On a bright morning in September, a man in a green shirt and sunglasses crossed Broadway. A quarter-mile away, at police headquarters (220 Washington St), Deputy Chief Paul Upton watched the man dart between two cars.
“We obviously don’t usually do this,” says Upton. He shifts to another screen showing an SUV cross through Davis Square. “We don’t have people downstairs all day long just using the cameras.”
During the past three years, Somerville police have relied on a network of nine surveillance cameras. Upton calls them “a second set of eyes,” used for emergencies rather than Big Brother-like monitoring.
But the man in the green shirt likely has no idea that police headquarters has the ability to watch him jaywalk. And with the department looking to expand the camera network soon, few seem to know the cameras were here in the first place.
Installed with a grant from the U.S. Department of Homeland Security and Mayor Joe Curtatone’s approval in 2008, no announcement ever came from the city about where the cameras were, or why they were here. Around that time, a city spokesman told the Somerville Journal only that cameras where placed where there was “a history of vandalism and graffiti and other crimes.”
The cameras, equipped with five viewing angles and capable of panning, tilting and zooming are constantly recording, but their data is wiped clean every 14 days unless it’s needed for a case. A dozen people have the password needed to use the zoom function – and those without the password can easily override it if they catch an incident as it’s happening. Upton stressed that no inappropriate usage of the zooming has ever been found during the department’s monthly usage audits.
After stories appeared in local newspapers about the $4.6 million grant for the cameras — shared among nine cities and towns in the area — including Brookline, Boston, Cambridge, Chelsea, Everett, Quincy, Revere and Winthrop — Somerville’s Board of Aldermen expressed anger at not being consulted. Cambridge and Brookline responded by temporarily switching them off or establishing a trial period. The closest Somerville came to a reaction was a Board of Aldermen hearing in March 2009, about six months after the cameras had begun operating.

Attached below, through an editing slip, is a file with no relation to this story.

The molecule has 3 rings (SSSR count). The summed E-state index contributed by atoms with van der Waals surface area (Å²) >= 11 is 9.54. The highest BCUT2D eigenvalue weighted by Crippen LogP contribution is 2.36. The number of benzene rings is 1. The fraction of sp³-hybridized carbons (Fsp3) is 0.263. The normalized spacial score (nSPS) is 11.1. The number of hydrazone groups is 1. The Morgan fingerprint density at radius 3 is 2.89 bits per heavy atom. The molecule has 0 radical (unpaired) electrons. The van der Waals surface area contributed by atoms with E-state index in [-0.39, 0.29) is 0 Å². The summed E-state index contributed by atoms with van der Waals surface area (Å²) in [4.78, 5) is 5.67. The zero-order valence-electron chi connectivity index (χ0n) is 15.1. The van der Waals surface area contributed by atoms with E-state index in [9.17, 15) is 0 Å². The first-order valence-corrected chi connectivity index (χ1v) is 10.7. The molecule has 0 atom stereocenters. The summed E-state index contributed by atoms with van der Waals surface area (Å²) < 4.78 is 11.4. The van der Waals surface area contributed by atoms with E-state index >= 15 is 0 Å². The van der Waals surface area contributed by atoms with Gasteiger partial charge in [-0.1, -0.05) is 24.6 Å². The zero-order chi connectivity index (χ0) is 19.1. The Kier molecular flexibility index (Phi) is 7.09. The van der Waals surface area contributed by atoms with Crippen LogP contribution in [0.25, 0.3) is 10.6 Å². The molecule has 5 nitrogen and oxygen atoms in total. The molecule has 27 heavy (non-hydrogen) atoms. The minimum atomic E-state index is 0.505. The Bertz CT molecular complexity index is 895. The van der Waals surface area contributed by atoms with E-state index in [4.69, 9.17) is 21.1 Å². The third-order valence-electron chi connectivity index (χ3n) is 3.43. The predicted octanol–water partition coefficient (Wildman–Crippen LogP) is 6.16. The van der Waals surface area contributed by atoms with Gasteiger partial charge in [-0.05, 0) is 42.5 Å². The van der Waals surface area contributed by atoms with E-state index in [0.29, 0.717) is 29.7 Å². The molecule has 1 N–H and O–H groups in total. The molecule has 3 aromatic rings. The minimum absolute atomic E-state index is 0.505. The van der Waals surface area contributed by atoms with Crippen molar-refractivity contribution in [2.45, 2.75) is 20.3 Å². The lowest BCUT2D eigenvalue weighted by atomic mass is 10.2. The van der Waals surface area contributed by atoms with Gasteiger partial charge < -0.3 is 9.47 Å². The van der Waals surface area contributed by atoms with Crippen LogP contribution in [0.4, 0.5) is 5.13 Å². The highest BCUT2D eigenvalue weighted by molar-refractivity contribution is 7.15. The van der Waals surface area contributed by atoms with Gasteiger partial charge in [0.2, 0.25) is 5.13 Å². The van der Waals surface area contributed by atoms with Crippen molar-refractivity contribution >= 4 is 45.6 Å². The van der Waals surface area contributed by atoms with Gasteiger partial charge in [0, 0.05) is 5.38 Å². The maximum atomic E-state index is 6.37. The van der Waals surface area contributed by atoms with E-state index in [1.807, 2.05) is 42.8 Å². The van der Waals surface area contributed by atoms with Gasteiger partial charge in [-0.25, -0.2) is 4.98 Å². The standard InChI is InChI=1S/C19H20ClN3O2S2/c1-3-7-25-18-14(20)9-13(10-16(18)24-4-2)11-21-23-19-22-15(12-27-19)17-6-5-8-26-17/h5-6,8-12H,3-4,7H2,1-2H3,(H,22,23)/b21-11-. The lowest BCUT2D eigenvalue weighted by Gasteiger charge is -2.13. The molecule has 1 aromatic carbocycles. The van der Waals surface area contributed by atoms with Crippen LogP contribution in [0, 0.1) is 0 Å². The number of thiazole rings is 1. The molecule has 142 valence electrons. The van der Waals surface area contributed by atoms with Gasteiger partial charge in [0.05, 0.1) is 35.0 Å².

At the meeting, a dozen residents and State Rep. Denise Provost decried the city’s secrecy as a civil liberties issue. Some noted that since other cities’ police their installation showed “disrespect” for the public. “It’s going to be a got harder to put the genie back in the bottle now that the cameras have been installed,” he said.
One other thing came out of that meeting: In a transparency move, the city announced that anyone could make arrangements to enter police headquarters, see what the cameras are recording, and get DVDs for a fee. While that policy answers questions about what the cameras are seeing, it also begs a crucial, and potentially frightening, question: Who, exactly, is watching what’s happening on Somerville’s streets?
More than two years later, the police department’s explanation of why the cameras are necessary focuses more on traffic than on crime. In fact, Upton downplayed the earlier assertion that the placements were strategically chosen for monitoring crime; instead, he says, the locations are based on vehicle traffic and evacuation routes. “It’s one more tool in the toolbox,” he says. “Our focus is on keeping the city from getting in gridlock, and if it does, we are going to be able to get emergency personnel to where they need to be.”